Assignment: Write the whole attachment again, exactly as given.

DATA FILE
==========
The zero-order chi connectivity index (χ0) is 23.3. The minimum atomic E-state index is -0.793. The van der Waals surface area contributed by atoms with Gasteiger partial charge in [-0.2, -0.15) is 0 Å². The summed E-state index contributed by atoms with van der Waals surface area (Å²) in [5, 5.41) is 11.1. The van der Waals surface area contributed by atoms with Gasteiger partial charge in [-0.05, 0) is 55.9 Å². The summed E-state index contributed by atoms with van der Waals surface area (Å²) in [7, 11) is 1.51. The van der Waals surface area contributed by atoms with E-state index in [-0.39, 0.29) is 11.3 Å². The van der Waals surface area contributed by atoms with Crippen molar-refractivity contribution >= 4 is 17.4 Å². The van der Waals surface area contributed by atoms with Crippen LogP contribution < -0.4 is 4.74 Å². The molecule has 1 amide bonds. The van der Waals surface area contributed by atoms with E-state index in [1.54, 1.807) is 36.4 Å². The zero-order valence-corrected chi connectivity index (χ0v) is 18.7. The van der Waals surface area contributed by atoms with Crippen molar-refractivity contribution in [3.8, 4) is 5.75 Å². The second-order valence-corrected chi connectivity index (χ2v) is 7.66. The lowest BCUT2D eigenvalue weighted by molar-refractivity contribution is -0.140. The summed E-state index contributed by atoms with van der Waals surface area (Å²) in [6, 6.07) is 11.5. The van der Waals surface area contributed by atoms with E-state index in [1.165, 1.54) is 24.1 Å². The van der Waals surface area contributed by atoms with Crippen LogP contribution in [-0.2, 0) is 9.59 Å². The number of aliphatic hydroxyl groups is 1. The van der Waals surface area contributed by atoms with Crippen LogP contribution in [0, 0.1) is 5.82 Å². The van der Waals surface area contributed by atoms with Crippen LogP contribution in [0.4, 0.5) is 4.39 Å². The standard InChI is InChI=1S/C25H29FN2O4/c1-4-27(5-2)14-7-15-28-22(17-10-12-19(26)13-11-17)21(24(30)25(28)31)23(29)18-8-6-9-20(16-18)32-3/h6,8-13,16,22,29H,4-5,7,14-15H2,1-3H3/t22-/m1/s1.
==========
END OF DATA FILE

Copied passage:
The zero-order chi connectivity index (χ0) is 23.3. The minimum atomic E-state index is -0.793. The van der Waals surface area contributed by atoms with Gasteiger partial charge in [-0.2, -0.15) is 0 Å². The summed E-state index contributed by atoms with van der Waals surface area (Å²) in [5, 5.41) is 11.1. The van der Waals surface area contributed by atoms with Gasteiger partial charge in [-0.05, 0) is 55.9 Å². The summed E-state index contributed by atoms with van der Waals surface area (Å²) in [7, 11) is 1.51. The van der Waals surface area contributed by atoms with E-state index in [-0.39, 0.29) is 11.3 Å². The van der Waals surface area contributed by atoms with Crippen molar-refractivity contribution >= 4 is 17.4 Å². The van der Waals surface area contributed by atoms with Crippen LogP contribution < -0.4 is 4.74 Å². The molecule has 1 amide bonds. The van der Waals surface area contributed by atoms with E-state index in [1.54, 1.807) is 36.4 Å². The zero-order valence-corrected chi connectivity index (χ0v) is 18.7. The van der Waals surface area contributed by atoms with Crippen molar-refractivity contribution in [3.8, 4) is 5.75 Å². The second-order valence-corrected chi connectivity index (χ2v) is 7.66. The lowest BCUT2D eigenvalue weighted by molar-refractivity contribution is -0.140. The summed E-state index contributed by atoms with van der Waals surface area (Å²) in [6, 6.07) is 11.5. The van der Waals surface area contributed by atoms with E-state index in [1.165, 1.54) is 24.1 Å². The van der Waals surface area contributed by atoms with Crippen LogP contribution in [-0.2, 0) is 9.59 Å². The number of aliphatic hydroxyl groups is 1. The van der Waals surface area contributed by atoms with Crippen LogP contribution in [0, 0.1) is 5.82 Å². The van der Waals surface area contributed by atoms with Crippen LogP contribution in [0.4, 0.5) is 4.39 Å². The standard InChI is InChI=1S/C25H29FN2O4/c1-4-27(5-2)14-7-15-28-22(17-10-12-19(26)13-11-17)21(24(30)25(28)31)23(29)18-8-6-9-20(16-18)32-3/h6,8-13,16,22,29H,4-5,7,14-15H2,1-3H3/t22-/m1/s1.